February 5, 2009
Sneaking In Where Thugs Rule
By Nicholas D. Kristof
Before entering Myanmar from Thailand, you scrub your bags of any hint that you might be engaged in some pernicious evil, such as espionage, journalism or promotion of human rights.
Then you exit from the Thai town of Mae Sot and walk across the gleaming white “friendship bridge” to the Burmese immigration post on the other side. Entering Myanmar (which traditionally has been known as Burma), you adjust your watch: Myanmar is 30 minutes ahead — and 50 years behind.
Already Myanmar’s government is one of the most brutal in the world, and in recent months it has become even more repressive.
A blogger, Nay Phone Latt, was sentenced to 20 years in prison. A prominent comedian, Zarganar, was sentenced to 59 years. A former student leader, Min Ko Naing, a survivor of years of torture and solitary confinement, has received terms of 65 years so far and faces additional sentences that may reach a total of 150 years.
“Politically, things are definitely getting worse,” said David Mathieson, an expert on Myanmar for Human Rights Watch living on the Thai-Burmese border. “They’ve just sent hundreds of people who should be agents of change to long prison terms.”
A new American presidency is a useful moment to review policy toward Myanmar, and the truth is that the West’s approach has failed. The Burmese junta has ruled despotically since 1988, ignoring democratic elections. Since then, sanctions have had zero effect in moderating the regime.
I have vast respect for Aung San Suu Kyi, the extraordinary woman who won a Nobel Peace Prize for standing up to the country’s thugs. But the best use of her courage right now would be to accept that the trade sanctions she advocated have accomplished nothing more than further impoverishing her own people. As with Cuba and North Korea, isolating a venal regime usually just hurts the innocent and helps the thugs stay in power.
Instead, the best bet is financial sanctions that specifically target individuals close to the regime — and, even more, a clampdown on Myanmar’s imports of arms.
“It would be very difficult to get an arms embargo through the Security Council, but that’s something that really goes to the heart of any military regime,” Mr. Mathieson said. “You lock them out of the tools of their own self-aggrandizement and repression.”
President George W. Bush tried to help Burmese dissidents, but he had zero international capital. The Obama administration, in contrast, has a chance to lead an international initiative to curb Burmese arms imports and bring the regime to the negotiating table.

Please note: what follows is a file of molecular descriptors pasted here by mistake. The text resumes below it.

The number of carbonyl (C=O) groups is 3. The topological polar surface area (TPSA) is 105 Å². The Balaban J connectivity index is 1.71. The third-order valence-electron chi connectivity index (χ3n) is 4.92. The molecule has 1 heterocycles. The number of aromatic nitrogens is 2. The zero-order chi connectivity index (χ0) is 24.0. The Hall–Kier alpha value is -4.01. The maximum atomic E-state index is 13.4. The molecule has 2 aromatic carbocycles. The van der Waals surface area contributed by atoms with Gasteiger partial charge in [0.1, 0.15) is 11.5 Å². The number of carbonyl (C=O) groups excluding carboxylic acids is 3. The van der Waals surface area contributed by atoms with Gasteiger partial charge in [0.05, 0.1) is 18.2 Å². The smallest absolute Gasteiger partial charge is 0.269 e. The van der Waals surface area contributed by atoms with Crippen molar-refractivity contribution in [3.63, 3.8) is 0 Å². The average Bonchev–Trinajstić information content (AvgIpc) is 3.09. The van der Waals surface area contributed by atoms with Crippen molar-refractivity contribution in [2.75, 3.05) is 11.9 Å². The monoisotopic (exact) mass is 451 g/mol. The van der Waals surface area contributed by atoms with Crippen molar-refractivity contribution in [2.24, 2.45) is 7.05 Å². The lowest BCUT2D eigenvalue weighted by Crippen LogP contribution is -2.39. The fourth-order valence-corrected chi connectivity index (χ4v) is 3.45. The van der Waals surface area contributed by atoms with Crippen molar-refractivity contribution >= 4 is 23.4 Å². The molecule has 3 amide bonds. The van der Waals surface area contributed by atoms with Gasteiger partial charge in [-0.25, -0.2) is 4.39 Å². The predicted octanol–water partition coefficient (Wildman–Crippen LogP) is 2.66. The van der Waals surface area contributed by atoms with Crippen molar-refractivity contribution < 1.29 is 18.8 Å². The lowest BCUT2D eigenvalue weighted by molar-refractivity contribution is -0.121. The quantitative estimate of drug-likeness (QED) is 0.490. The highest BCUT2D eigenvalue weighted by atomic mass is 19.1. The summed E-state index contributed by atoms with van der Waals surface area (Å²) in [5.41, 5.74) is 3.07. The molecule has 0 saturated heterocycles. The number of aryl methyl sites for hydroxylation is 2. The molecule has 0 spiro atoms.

Myanmar’s weapons have come from or through China, Russia, Ukraine, Israel and Singapore, and Russia is even selling Myanmar’s dictators a nuclear reactor, Mr. Mathieson said.
In crossing from Thailand to Myanmar, you pass through a time warp. You leave the bustle and dynamism of Thailand and encounter a stagnating backwater of antique cars and shacks beside open sewers.
I found it difficult to interview people in Myanmar, because I was traveling as a tourist with two of my kids (and my wife is sick of me getting our kids arrested with me in dictatorships). But we dropped in on the Myawaddy hospital, which was so understaffed that no one stopped us as we marched through wards of neglected patients.
The most flourishing business we saw on the Burmese side belonged to a snake charmer who set up temporary shop outside a temple. The moment a crowd gathered, an armed soldier ran over in alarm — and then relaxed when he saw that the only threat to public order was a cobra.
In Mae Sot, Thailand, I visited with former Burmese political prisoners, like the courageous Bo Kyi. They are at risk of being killed by Burmese government assassins, yet they are campaigning aggressively for change.
Equally inspiring are the Free Burma Rangers, who risk their lives to sneak deep into the country for months at a time to provide medical care and document human rights abuses.
One gutsy American working with the group, who asked that his name not be used for security reasons, communicated with me by satellite phone from his hiding place deep inside Myanmar. He knows that the Burmese government will kill him if it catches him, yet he stays to gather photos and other evidence of how Burmese soldiers are drafting ethnic Karen villagers for forced labor and are raping women and girls. One recent case described by the Free Burma Rangers involved a 7-year-old girl who was raped, and then killed.
The courage of these people seeking a new Myanmar is infectious and inspiring. In this new administration, let’s help them — and see if with new approaches we can finally topple one of the most odious regimes in the world.